Losses from Failure of Stakeholder Sensitive Processes: Financial Consequences for Large US Companies from Breakdowns in Product, Environmental, and Accounting Standards
This article makes first use of a set of databases that are authoritative, independent, and consistent to examine an old research question: do firms hurt their financial performance by damaging stakeholder interests? The databases are US government on-line listings of fines for environmental breaches, unsafe workplaces, fraudulent accounting standards, and product recalls. These measures are assumed to proxy for signals to stakeholders of the environmental, social, and governance (ESG) risks in transacting with the firm and appear to have fewer biases than conventional measures of stakeholder standards. Using a sample of all non-financial S&P 500 firms during the most recent 1998–2003 full cycle in the market, after controlling for firm-specific differences, sales margins of firms fell by 0.8% if they announced a product recall and by 0.4% if cited by OSHA for an unsafe workplace; and shareholder return was significantly reduced by an EPA or SEC prosecution. This study links the risk of transaction uncertainty, information signaling theory, and the resource-based view of the firm to company financial performance. Results support the normative assumption that a firm’s sales margin will be damaged by unethical treatment of stakeholders as evidenced by ESG breaches, presumably because risk-averse customers and suppliers are alert to signals of counterparty risk.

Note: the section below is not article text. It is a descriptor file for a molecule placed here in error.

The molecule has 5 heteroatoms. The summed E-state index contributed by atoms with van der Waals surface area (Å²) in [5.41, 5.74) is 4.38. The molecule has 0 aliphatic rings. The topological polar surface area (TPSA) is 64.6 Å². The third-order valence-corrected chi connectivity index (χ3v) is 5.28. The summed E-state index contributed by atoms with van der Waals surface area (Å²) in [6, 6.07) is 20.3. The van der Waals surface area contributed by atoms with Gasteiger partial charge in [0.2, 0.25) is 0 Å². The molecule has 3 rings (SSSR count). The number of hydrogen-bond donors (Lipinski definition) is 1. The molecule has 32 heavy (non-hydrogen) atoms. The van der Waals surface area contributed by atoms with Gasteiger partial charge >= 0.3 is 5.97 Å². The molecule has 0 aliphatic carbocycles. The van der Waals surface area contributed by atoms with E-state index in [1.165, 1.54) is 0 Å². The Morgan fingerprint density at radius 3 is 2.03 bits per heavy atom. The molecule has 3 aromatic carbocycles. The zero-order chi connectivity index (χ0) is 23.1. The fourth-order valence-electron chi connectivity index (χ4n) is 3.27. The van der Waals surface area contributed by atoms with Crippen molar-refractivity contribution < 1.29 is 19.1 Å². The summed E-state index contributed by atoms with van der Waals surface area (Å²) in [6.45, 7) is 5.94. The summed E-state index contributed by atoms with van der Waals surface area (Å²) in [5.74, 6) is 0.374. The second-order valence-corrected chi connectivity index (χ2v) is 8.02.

Key wordsESG ethics behavioral corporate finance stakeholder risk
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